Keratoconus affects more than 160,000 people in the United States. Its prevalence is estimated to be higher in other parts of the world, including Asia and the Middle East, and its incidence seems to be increasing globally.
The current FDA-approved treatment option for keratoconus is corneal crosslinking involving removal of the epithelium, followed by application of riboflavin and UV light. Although efficacious, this procedure carries certain disadvantages, including pain, corneal haze, and risk of infection and scarring. Additionally, keratoconus is a chronic disease, and regression is possible with a one-time surgical treatment.
In pursuit of a treatment option independent of surgery and laser treatment, iVeena Delivery Systems developed a product called IVMED-80, which is a twice-daily eye drop for the treatment of keratoconus. IVMED-80 was granted orphan drug designation by the FDA in 2017.
HOW IT WORKS
Keratoconus is a complex multifactorial disease; however, several strong links across multiple studies indicate that mutations in the lysyl oxidase (LOX) gene may be involved in its pathogenesis.1-7 LOX is an innate enzyme in the cornea that mediates physiologic crosslinking as a person ages. Interestingly, LOX is a copper-dependent amine oxidase, and copper has been found to be lower in keratoconic corneas than in normal corneas.8
Thus, we hypothesized that a copper deficiency in the central cornea likely inhibits LOX activity and leads to insufficient native corneal collagen crosslinks. IVMED-80, which is a copper derivative, was designed to induce up-regulation of LOX and thereby strengthen corneal fibers.
In addition to keratoconus, IVMED-80 has applications in preventing post-LASIK ectasia and treating pellucid marginal degeneration and other diseases associated with corneal thinning.
To investigate IVMED-80, we cultured fibroblasts from normal human corneas and keratoconic corneas. When we looked at the LOX activity, we observed that normal corneas had a much higher expression at baseline than keratoconic corneas. Further, treatment with IVMED-80 dramatically increased LOX activity in cultures from normal and keratoconic fibroblasts, providing support for the eye drop’s mechanism of action.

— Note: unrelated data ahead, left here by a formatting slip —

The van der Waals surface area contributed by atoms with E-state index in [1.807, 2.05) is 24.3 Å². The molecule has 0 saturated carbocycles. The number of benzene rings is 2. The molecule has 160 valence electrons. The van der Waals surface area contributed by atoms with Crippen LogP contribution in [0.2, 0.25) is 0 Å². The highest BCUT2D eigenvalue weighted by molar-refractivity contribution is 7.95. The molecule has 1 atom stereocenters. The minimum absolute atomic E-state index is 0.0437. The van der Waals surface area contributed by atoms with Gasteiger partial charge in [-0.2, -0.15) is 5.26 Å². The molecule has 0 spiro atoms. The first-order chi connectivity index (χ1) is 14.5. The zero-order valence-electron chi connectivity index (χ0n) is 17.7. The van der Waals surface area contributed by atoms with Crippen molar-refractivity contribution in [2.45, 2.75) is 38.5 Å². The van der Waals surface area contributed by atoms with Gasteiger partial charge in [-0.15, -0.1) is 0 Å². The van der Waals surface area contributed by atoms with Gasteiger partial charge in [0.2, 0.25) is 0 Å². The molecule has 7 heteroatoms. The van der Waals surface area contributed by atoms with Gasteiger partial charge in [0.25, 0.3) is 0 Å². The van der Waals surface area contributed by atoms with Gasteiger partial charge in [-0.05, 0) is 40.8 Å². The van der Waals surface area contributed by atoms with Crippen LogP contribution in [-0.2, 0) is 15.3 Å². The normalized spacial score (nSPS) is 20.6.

In a study of rabbit corneal biomechanics with twice daily administration of IVMED-80, we observed that the corneal elastic modulus in the rabbits increased within 1 week of treatment to a level comparable to that at 1 year after conventional crosslinking (Figure 1). This was then correlated in human cadaver corneas; we analyzed two pairs of donor corneas and found that the untreated donor corneas had an inferior stress-strain curve to their mates treated with IVMED-80. The drop was well tolerated in rabbits, and there were no abnormal inflammation or findings in the cornea, the retina, or systemic organs. The rabbits did not show any inflammation or evidence of pain.
Using a custom topography unit for assessing rabbit corneas, we also found that three different dosing regimens—once daily, three times daily, or at high concentration three times daily—achieved 1.50 to 1.70 D of corneal flattening after 1 month of treatment with IVMED-80. This is comparable to what is observed in rabbit and human eyes at 1 year after conventional crosslinking and was significantly higher than in any of the control groups.
To note, some of these experiments were supported by a National Institutes of Health Small Business Innovation Research grant, with principal investigator Sarah Molokhia, PhD (Topical Eyedrop Therapy for Keratoconus; R43EY027636).
ON THE HORIZON
Longer group studies of IVMED-80 are under way. We have observed that the amount of corneal flattening increases to about 2.00 D at 3 months of treatment and that, if we withdraw the treatment after 2 or 3 months, some rebound occurs. Therefore, we are working to determine the optimal duration of the treatment and how much total corneal flattening can be achieved with the IVMED-80 eye drop.
1. Bykhovskaya Y, Li X, Epifantseva I, et al. Variation in the lysyl oxidase (LOX) gene is associated with keratoconus in family-based and case-control studies. Invest Ophthalmol Vis Sci. 2012;53(7):4152-4157.
2. Dudakova L, Liskova P, Trojek T, Palos M, Kalasova S, Jirsova K. Changes in lysyl oxidase (LOX) distribution and its decreased activity in keratoconus corneas. Exp Eye Res. 2012;104:74-81.
3. Zhang J, Zhang L, Hong J, Wu D, Xu J. Association of common variants in LOX with keratoconus: a meta-analysis. PLoS One. 2015;10(12):e0145815.
4. Shetty R, Rajiv Kumar N, Pahuja N, et al. Outcomes of corneal cross-linking correlate with cone-specific lysyl oxidase expression in patients with keratoconus. Cornea. 2018;37(3):369-374.
5. Shetty R, Sathyanarayanamoorthy A, Ramachandra RA, et al. Attenuation of lysyl oxidase and collagen gene expression in keratoconus patient corneal epithelium corresponds to disease severity. Mol Vis. 2015;21:12-25.
6. Wojcik KA, Blasiak J, Szaflik J, Szaflik JP. Role of biochemical factors in the pathogenesis of keratoconus. Acta Biochim Pol. 2014;61(1):55-62.
7. Hasanian-Langroudi F, Saravani R, Validad MH, Bahari G, Yari D. Association of lysyl oxidase (LOX) polymorphisms with the risk of keratoconus in an Iranian population. Ophthalmic Genet. 2015;36(4):309-314.
8. Dudakova L, Liskova P, Jirsova K. Is copper imbalance an environmental factor influencing keratoconus development? Med Hypotheses. 2015;84(5):518-524.